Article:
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Increasing the value of along-isopycnal diffusivity in a coupled model is shown to lead to enhanced stability of North Atlantic Deep Water (NADW) formation with respect to freshwater (FW) perturbations. This is because the North Atlantic (NA) surface salinity budget is dominated by upward salt fluxes resulting from winter convection for low values of along-isopycnal diffusivity, whereas along-isopycnal diffusion exerts a strong control on NA surface salinity at higher diffusivity values. Shutdown of wintertime convection in response to a FW pulse allows the development of a halocline responsible for the suppression of deep sinking. In contrast to convection, isopycnal salt diffusion proves a more robust mechanism for preventing the formation of a halocline, as surface freshening leads only to a flattening of isopycnals, leaving at least some diffusive removal of anomalous surface FW in place. As a result, multiple equilibria are altogether absent for sufficiently high values of isopycnal diffusivity. Furthermore, the surface salinity budget of the North Pacific is also dominated by along-isopycnal diffusion when diffusivity values are sufficiently high, leading to a breakdown of the permanent halocline there and the associated onset of deep-water formation.

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Willem P. Sijp and Matthew H. England

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The effect of the position of the Southern Hemisphere subpolar westerly winds (SWWs) on the thermohaline circulation (THC) of the World Ocean is examined. The latitudes of zero wind stress curl position exert a strong control on the distribution of overturning between basins in the Northern Hemisphere. A southward wind shift results in a stronger Atlantic THC and enhanced stratification in the North Pacific, whereas a northward wind shift leads to a significantly reduced Atlantic THC and the development of vigorous sinking (up to 1500-m depth) in the North Pacific. In other words, the Atlantic dominance of the meridional overturning circulation depends on the position of the zero wind stress curl over the Southern Ocean in the experiments. This position has a direct influence on the surface salinity contrast between the Pacific and the Atlantic, which is then further amplified by changes in the distribution of Northern Hemisphere sinking between these basins. The results show that the northward location of the SWW stress maximum inferred for the last glacial period may have contributed to significantly reduced North Atlantic Deep Water formation during this period, and perhaps an enhanced and deeper North Pacific THC. Also, a more poleward location of the SWW stress maximum in the current warming climate may entail stronger salinity stratification of the North Pacific.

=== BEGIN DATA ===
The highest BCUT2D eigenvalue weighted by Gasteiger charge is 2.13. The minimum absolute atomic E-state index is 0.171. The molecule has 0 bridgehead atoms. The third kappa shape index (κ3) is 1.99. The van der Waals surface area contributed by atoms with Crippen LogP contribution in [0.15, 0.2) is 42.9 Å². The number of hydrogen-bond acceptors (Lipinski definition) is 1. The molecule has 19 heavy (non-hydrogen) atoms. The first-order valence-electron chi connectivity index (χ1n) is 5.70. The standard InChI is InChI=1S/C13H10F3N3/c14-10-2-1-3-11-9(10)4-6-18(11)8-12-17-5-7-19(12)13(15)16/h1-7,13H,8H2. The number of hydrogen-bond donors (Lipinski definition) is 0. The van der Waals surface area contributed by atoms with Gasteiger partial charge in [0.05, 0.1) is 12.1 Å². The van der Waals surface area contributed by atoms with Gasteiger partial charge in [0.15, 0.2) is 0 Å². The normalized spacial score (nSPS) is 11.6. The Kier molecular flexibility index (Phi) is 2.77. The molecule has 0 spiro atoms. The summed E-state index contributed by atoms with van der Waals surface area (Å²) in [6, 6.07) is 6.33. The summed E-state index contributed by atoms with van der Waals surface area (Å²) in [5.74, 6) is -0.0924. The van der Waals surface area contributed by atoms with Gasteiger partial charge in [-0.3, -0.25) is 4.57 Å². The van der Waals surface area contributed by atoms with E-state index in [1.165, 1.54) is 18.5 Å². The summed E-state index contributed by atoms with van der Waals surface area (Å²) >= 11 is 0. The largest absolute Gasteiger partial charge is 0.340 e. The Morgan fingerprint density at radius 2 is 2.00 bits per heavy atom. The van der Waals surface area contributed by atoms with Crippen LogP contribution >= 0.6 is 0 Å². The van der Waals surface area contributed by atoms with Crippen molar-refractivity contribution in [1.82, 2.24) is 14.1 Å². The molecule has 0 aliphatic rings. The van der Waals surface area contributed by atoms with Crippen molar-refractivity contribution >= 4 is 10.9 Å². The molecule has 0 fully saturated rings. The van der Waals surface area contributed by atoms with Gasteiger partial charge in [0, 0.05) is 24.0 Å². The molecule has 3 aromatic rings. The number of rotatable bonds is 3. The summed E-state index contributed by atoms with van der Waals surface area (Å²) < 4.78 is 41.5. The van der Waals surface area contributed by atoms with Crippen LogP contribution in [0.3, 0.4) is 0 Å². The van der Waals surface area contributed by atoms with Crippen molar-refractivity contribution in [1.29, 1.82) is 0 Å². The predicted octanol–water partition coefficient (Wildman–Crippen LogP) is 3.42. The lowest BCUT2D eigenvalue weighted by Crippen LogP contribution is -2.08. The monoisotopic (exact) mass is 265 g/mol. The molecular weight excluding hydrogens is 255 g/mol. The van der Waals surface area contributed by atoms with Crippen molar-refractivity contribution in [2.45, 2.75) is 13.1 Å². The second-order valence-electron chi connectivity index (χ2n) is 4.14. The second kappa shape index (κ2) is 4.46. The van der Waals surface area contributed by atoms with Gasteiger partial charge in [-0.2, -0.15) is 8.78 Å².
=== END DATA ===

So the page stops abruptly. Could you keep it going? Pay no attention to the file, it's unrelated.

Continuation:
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Willem P. Sijp, Matthew H. England, and Jonathan M. Gregory